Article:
Medicine is not, in William Shakespeare’s celebrated words, “…the be-all and the end-all here…” Other measures may prove equally effective in restoring a human being to normal health. None the least, you must never ignore anything that might help save the life of a relative or a friend.
That is why you must rush your patient to a place where proper medicine is on offer.
Today, indeed, all adequately trained medical practitioners know very well the significance of psychology in the treatment even of a physical problem.
The traditional African medicine-man and medicine-woman seem fully aware of the significance of psychology in physical treatment. Hence the abracadabra with which he or she tries to cow and belittle the patient in psychological terms, namely, in trying to show that he is closer than they to the powers that be above.
Yet all medical practitioners the whole world over seem aware of the significance of psychologically reducing the patient to the medicine man’s mental power. Apparently, they know that effective treatment does not depend on physical medicine alone.
It may depend also on the extent to which you can psychologically belittle your patient.
This seems assumed to help the patient to contribute effectively to his or her own recovery. However, that fact can be said about practically all human social situations.
Even in a hospital, a human being can often get better merely as a result of “soft” psychological handling much more than as a result merely of hard medicine.
No, let me not give the impression that there are situations in which medicine is not important. Please do always struggle to take your patient to a good hospital or a good doctor whenever necessary.
For doctors and nurses are the human beings trained to handle “with soft hands” the ailments of human beings. The human goodness made manifest by a medical hand may frequently prove much more effective even than the medicine offered.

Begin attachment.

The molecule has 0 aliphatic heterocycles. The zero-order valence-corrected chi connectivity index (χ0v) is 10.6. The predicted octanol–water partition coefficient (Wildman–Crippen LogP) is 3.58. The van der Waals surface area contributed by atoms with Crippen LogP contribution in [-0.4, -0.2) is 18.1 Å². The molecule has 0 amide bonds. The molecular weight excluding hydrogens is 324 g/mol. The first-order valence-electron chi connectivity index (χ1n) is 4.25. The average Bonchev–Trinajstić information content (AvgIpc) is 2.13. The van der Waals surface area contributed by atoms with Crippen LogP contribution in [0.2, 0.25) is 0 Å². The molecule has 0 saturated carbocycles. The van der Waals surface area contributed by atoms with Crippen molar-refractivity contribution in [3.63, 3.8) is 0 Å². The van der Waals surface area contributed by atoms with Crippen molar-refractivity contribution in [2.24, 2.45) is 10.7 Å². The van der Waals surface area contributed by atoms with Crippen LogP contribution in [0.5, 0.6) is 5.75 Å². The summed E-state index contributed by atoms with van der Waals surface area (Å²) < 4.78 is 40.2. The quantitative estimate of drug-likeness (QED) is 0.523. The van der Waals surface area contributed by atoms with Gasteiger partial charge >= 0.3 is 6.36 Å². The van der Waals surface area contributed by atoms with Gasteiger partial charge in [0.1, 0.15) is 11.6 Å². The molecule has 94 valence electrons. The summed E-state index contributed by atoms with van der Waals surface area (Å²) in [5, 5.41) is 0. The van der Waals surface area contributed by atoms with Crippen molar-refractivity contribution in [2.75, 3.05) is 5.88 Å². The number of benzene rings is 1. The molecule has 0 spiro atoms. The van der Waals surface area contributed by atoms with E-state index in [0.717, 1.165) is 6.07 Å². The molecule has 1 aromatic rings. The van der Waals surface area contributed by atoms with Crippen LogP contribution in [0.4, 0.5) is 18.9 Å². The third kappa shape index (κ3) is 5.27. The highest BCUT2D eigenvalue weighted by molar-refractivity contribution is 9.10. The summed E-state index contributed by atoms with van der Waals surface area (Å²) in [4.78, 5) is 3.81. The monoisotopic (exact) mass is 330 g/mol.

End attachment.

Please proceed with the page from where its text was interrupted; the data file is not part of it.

The idea I want to stress here, then, is that treatment does not depend on physical medicine alone.
Even a doctor will tell you that a person needs to be treated with great psychological care for him or her to respond as rapidly as possible to treatment.
Very importantly, therefore, even expert treatment will succeed more as a result of the soft and caressing hand of the human being who is offering it.
Just as important is the human goodness that a doctor, a nurse or any other individual may proffer in the process of trying to save a human life.
That is why, no matter how thorough your knowledge be of modern medicine, if you do not turn that knowledge and skill into actions that are humane, your skill may not prove of any social avail whatsoever.
In other words, all human societies need to consciously revolutionise their understanding of the concept of medicine and of the idea of treatment. For that understanding seems to have gone haywire in many, if not all, human societies. First, treatment is not a question of the patient’s physique alone. Equally significant for the treatment to be effective, it must involve also the patient’s psychology.
The final cure may depend on how positively the patient’s mind is situated concerning the medicine being offered.
If the patient’s mind is already too pessimistic, ordinary medicine may prove totally unhelpful. That is why, in the human world, every hospital must create or be socially furnished with departmental conditions whose purpose is wholly psychological.
Such a department would be aimed at fully supplying all the patients with conditions necessary for buoying up their minds, ensuring them a psycho-physical cushion and offering them every hope for recovery. For, as long as a human being is still breathing, all relatives will entertain the hope that his or her recovery may be just a matter of time.